The result is that she inhabits a different world than she weaves around her and, almost without exception, it's the jerk from one world to the other that yields the anxieties - from the private to the public, where a person is no longer himself but only the sum total of other peoples' views, and so an object of collective scrutiny or, as in our case, sexual paroxysm.

So from her end life as a series of spontaneous, often inexplicable 'nows' but which we understand to be structured around her and unwittingly powered by herself. But from the other end life organized, and from their own ends again seemingly spontaneous, with the sole intent of having her. Men suddenly crave her - they don't know why, she doesn't - and will do anything, but who she also provokes without realizing, by simply being herself.

This dual perspective that reverberates across the film, as much about the woman herself as both temptress and angelic swan, she can fit in both these roles as well as she actively pursues them, as about the swarm of men who surround her, at first pretending moral uprightness but finally more or less powerless before her charms, is ingeniously rendered in two scenes in particular.

The first is set at the courthouse where she's at trial for murder; upon being pronounced guilty, her admirers quickly stage a commotion by setting off a fire alarm that allows them to extricate her. From the outside a chance emergency, the crowd dashing, clamoring, pushing for the exit, and from her end as well, unwitting, dumbfounded, in the middle of all this crowd being carried outside, but which we know was all orchestrated by the men who'd like to have her. Of course the fire alarm is about the fires of desire.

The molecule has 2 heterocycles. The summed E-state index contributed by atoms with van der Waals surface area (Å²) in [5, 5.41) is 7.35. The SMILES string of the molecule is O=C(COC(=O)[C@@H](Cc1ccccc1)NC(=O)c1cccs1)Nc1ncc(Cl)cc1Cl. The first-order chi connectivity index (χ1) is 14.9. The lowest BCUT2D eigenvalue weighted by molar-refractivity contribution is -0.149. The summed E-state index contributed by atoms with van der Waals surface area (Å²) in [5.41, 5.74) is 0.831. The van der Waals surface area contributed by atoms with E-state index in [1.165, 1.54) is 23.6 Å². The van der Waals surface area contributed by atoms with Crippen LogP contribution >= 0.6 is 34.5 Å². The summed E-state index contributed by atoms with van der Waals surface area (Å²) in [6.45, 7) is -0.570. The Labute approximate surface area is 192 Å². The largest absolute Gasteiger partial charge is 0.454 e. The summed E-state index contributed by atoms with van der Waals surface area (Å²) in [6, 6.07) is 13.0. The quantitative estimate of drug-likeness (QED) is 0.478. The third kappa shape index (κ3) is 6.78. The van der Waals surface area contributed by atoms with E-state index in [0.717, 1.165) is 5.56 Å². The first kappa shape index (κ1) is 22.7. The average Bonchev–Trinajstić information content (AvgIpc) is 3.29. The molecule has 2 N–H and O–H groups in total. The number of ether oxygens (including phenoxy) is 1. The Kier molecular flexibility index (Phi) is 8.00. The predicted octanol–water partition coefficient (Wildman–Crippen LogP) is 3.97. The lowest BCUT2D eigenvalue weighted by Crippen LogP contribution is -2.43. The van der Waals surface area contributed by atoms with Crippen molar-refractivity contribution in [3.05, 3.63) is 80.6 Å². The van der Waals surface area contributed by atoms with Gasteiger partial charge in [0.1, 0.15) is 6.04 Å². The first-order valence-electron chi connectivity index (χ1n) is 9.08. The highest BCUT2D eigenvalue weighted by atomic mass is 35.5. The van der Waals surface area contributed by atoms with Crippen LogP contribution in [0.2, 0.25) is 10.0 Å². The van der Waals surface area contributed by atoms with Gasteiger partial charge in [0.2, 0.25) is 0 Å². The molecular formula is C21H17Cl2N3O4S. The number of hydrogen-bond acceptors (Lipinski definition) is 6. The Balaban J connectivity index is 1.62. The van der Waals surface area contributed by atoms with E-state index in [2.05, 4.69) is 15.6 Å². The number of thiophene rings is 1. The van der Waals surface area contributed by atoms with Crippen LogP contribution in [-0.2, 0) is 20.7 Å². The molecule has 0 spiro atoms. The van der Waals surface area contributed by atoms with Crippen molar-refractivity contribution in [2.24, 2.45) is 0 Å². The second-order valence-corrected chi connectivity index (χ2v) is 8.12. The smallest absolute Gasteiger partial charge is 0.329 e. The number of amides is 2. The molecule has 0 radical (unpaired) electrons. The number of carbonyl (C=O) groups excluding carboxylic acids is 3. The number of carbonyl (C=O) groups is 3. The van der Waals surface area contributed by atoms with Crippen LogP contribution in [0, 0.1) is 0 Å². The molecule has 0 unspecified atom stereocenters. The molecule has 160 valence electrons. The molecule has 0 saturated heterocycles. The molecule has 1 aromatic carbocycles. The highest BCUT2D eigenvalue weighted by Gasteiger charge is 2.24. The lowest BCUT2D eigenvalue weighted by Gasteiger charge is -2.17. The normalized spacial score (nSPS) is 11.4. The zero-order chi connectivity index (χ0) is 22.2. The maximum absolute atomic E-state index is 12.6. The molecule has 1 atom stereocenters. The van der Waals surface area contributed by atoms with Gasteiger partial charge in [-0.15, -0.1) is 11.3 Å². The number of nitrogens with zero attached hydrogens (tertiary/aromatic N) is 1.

The other is at a bar or gambling house where she has fled and is hiding for safety. A reward out on her name, various parties conspire to exploit the situation for a quick dime. Here, it is she who is spinning the most dazzling web of deceit - now improvising the role of the femme fatale on the spot, but out of pressing need. The most revealing game concocted by her: she petitions a man to gamble for her fortunes on a card table. He is winning, but of course is revealed that he was cheating all along.

It ends with all these lives finally released from the grip of the karmic energies that have clasped them so tightly, the self- instructed destinies, each according to his own decree. The man who wishes he could eat Christmas pudding one more time gets to.

Pabst orchestrates the finale as a dance of symbolic gestures; the most symbolic perhaps being that the woman had a heart of gold all along. We may had our doubts because she mingled with money, but now we know. The man doesn't to the end, this is the saddest destiny here. Of course at the cost of ever having her.